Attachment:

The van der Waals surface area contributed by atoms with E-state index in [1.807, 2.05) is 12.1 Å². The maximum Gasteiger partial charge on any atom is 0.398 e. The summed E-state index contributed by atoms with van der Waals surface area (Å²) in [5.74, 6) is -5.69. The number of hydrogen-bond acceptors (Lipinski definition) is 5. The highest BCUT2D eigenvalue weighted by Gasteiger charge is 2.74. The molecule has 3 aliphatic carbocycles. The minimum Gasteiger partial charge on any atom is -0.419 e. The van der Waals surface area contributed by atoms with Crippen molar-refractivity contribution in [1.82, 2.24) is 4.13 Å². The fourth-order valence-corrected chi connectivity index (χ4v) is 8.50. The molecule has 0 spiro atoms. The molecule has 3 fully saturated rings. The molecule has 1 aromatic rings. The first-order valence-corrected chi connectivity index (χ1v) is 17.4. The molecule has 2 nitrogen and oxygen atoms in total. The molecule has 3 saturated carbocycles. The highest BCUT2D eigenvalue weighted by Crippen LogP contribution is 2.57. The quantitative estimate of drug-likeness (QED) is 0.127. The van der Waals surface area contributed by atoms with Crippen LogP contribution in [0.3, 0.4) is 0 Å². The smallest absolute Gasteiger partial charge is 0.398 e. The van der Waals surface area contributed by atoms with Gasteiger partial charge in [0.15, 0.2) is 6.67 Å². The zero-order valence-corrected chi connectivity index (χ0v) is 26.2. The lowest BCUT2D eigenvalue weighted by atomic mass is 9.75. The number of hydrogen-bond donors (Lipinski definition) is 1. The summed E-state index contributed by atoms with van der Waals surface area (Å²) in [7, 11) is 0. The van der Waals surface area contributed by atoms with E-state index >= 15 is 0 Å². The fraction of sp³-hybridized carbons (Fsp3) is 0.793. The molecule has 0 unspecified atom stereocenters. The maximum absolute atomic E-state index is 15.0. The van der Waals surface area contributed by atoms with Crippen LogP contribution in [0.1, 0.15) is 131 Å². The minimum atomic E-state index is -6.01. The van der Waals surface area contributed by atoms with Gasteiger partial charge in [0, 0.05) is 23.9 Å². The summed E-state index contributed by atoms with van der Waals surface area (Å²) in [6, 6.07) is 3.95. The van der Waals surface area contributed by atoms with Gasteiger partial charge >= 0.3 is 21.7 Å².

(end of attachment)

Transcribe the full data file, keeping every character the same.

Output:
The van der Waals surface area contributed by atoms with E-state index in [1.807, 2.05) is 12.1 Å². The maximum Gasteiger partial charge on any atom is 0.398 e. The summed E-state index contributed by atoms with van der Waals surface area (Å²) in [5.74, 6) is -5.69. The number of hydrogen-bond acceptors (Lipinski definition) is 5. The highest BCUT2D eigenvalue weighted by Gasteiger charge is 2.74. The molecule has 3 aliphatic carbocycles. The minimum Gasteiger partial charge on any atom is -0.419 e. The van der Waals surface area contributed by atoms with Crippen molar-refractivity contribution in [1.82, 2.24) is 4.13 Å². The fourth-order valence-corrected chi connectivity index (χ4v) is 8.50. The molecule has 0 spiro atoms. The molecule has 3 fully saturated rings. The molecule has 1 aromatic rings. The first-order valence-corrected chi connectivity index (χ1v) is 17.4. The molecule has 2 nitrogen and oxygen atoms in total. The molecule has 3 saturated carbocycles. The highest BCUT2D eigenvalue weighted by Crippen LogP contribution is 2.57. The quantitative estimate of drug-likeness (QED) is 0.127. The van der Waals surface area contributed by atoms with Crippen LogP contribution in [0.3, 0.4) is 0 Å². The smallest absolute Gasteiger partial charge is 0.398 e. The van der Waals surface area contributed by atoms with Gasteiger partial charge in [0.15, 0.2) is 6.67 Å². The zero-order valence-corrected chi connectivity index (χ0v) is 26.2. The lowest BCUT2D eigenvalue weighted by atomic mass is 9.75. The number of hydrogen-bond donors (Lipinski definition) is 1. The summed E-state index contributed by atoms with van der Waals surface area (Å²) in [7, 11) is 0. The van der Waals surface area contributed by atoms with E-state index >= 15 is 0 Å². The fraction of sp³-hybridized carbons (Fsp3) is 0.793. The molecule has 0 unspecified atom stereocenters. The maximum absolute atomic E-state index is 15.0. The van der Waals surface area contributed by atoms with Crippen LogP contribution in [0.1, 0.15) is 131 Å². The minimum atomic E-state index is -6.01. The van der Waals surface area contributed by atoms with Gasteiger partial charge in [0, 0.05) is 23.9 Å². The summed E-state index contributed by atoms with van der Waals surface area (Å²) in [6, 6.07) is 3.95. The van der Waals surface area contributed by atoms with Gasteiger partial charge >= 0.3 is 21.7 Å².